Photographs and Text ⓒ Michaela Medina/The Gardener’s Eden. All photographs, articles and content on this site, (with noted exceptions), are the original, copyrighted property of The Gardener’s Eden and may not be reposted, reproduced or used in any way without prior written consent. Contact information is in the left side bar. Thank you!

Do you enjoy The Gardener’s Eden? You can help support this site by shopping through affiliate links. A small percentage of each sale will be paid to this site, helping to cover web hosting and maintenance costs. Thank you so much for your support!

shopterrain.com

Sephora.com, Inc.

Gardener's Supply Company

Holiday Gifts for the Gardening Cook…

December 14th, 2010 § 2 comments § permalink

Gifts for the Gardening Cook

I was out holiday shopping yesterday afternoon in downtown Northampton, Massachusetts, and I found myself drifting like a snowflake —in and out of book shops and kitchen stores—dreaming of springtime gardens and fresh, leisurely meals on the sun-drenched terrace. Of course —as usual— while checking off my gift-list, I had to resist the urge to indulge myself as well! Oh the flame-orange Le Creuset French Oven, how it does call my name on a grey and chilly day. “Fill me, fill me!”, it says, “Load me up with root vegetables and red wine, and I promise to warm your weary spirit come February”. Hmmm. Doesn’t that sound delicious?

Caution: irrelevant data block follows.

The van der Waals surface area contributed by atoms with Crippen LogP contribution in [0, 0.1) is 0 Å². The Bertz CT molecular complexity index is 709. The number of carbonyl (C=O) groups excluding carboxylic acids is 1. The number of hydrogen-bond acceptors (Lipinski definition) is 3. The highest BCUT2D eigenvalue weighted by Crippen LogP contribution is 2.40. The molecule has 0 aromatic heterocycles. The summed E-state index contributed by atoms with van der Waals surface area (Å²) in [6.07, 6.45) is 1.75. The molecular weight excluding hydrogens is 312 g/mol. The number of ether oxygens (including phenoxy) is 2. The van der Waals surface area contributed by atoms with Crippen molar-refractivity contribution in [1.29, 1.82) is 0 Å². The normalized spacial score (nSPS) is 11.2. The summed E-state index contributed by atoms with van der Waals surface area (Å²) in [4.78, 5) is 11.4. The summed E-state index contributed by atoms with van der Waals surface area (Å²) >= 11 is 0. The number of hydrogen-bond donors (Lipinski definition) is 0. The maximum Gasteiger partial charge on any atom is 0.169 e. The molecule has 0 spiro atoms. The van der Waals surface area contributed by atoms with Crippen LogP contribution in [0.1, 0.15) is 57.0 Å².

So in the spirit of cooking, gardening and gift-giving, I decided to share my list of things I’ve bought and things I am hoping to get myself. Could you use some last-minute ideas? Here are some good ones from the budget-concsious to the blow-out. All are available online as well as in shops, and most have free shipping (for more ideas check links on pages at left). Ho, ho, ho… Have fun out there!

The Herbal Kitchen: Cooking with Fragrance and Flavor

Japanese Ikebana Garden Scissors (pictured in use on my kitchen countertop, top photo)

Has the cook/gardener been very good? This one dreams of a Flame-Colored,  Le Creuset 5-Qt Oval French Oven

For the Harvest – Wire Baskets Make Hose-Rinsing a Breeze (here pictured in my garden)

Set of 2, Red Wire Harvest Baskets (click on image for link)


AeroGarden

Full-Spectrum Growing System for Countertop Herb Gardens (click image link)